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Why Is Housing Finance Still Stuck in Such a Primitive Stage?

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  • Robert J. Shiller
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    Abstract

    The institutions for financing owner-occupied housing have not progressed as they should, and the financial innovation that has followed the financial crisis of 2007-2009 has not been focused on improving the risk management of individual homeowners. This paper lists a number of barriers to housing finance innovation, and in light of these barriers, the problems of some major innovations of the past and future: self-amortizing mortgages, price-level adjusted mortgages (PLAMs), shared appreciation mortgages (SAMs), housing partnerships, and continuous workout mortgages (CWMs).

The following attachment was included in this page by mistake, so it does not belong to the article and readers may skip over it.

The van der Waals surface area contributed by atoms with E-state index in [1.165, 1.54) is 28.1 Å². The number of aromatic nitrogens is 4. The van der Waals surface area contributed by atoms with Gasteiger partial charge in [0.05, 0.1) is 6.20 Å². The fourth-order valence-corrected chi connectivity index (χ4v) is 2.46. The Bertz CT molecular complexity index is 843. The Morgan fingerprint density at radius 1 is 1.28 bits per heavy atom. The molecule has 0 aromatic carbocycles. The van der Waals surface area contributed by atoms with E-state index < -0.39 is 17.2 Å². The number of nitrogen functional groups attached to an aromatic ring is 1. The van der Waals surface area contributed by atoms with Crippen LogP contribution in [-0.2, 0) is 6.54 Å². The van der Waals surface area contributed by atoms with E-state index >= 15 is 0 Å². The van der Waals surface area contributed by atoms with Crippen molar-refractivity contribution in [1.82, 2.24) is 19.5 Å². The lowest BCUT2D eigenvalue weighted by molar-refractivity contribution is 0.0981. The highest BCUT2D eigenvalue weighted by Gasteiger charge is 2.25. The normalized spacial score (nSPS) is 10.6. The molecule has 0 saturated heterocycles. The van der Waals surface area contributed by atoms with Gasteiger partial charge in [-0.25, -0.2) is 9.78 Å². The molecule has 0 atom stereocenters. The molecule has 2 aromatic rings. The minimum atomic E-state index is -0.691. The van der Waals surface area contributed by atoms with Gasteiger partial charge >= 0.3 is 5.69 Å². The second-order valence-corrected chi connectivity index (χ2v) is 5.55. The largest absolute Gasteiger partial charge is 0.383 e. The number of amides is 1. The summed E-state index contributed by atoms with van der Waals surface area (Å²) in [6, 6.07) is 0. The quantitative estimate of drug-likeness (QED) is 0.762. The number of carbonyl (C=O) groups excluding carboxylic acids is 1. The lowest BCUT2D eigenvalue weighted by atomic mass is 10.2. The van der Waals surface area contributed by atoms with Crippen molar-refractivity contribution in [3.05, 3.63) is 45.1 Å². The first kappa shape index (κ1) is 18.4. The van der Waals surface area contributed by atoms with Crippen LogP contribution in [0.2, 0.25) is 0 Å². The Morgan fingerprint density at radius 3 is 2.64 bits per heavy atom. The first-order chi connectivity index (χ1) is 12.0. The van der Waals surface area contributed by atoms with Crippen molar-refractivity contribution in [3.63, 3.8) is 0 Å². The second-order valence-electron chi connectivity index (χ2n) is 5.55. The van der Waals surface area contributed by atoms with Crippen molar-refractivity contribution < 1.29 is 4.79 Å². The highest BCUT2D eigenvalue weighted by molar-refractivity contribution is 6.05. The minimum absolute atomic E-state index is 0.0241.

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    File URL: http://www.aeaweb.org/articles.php?doi=10.1257/aer.104.5.73
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    File URL: http://www.aeaweb.org/aer/ds/10405/P2014_1098_ds.zip
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    Bibliographic Info

    Article provided by American Economic Association in its journal American Economic Review.

    Volume (Year): 104 (2014)
    Issue (Month): 5 (May)
    Pages: 73-76

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    Handle: RePEc:aea:aecrev:v:104:y:2014:i:5:p:73-76

    Note: DOI: 10.1257/aer.104.5.73
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    1. Andrew Caplin & Sewin Chan & Charles Freeman & Joseph Tracy, 1997. "Housing Partnerships: A New Approach to a Market at a Crossroads," MIT Press Books, The MIT Press, edition 1, volume 1, number 0262032430, December.
    2. Todd M. Sinai & Nicholas S. Souleles, 2009. "Can Owning a Home Hedge the Risk of Moving?," NBER Working Papers 15462, National Bureau of Economic Research, Inc.
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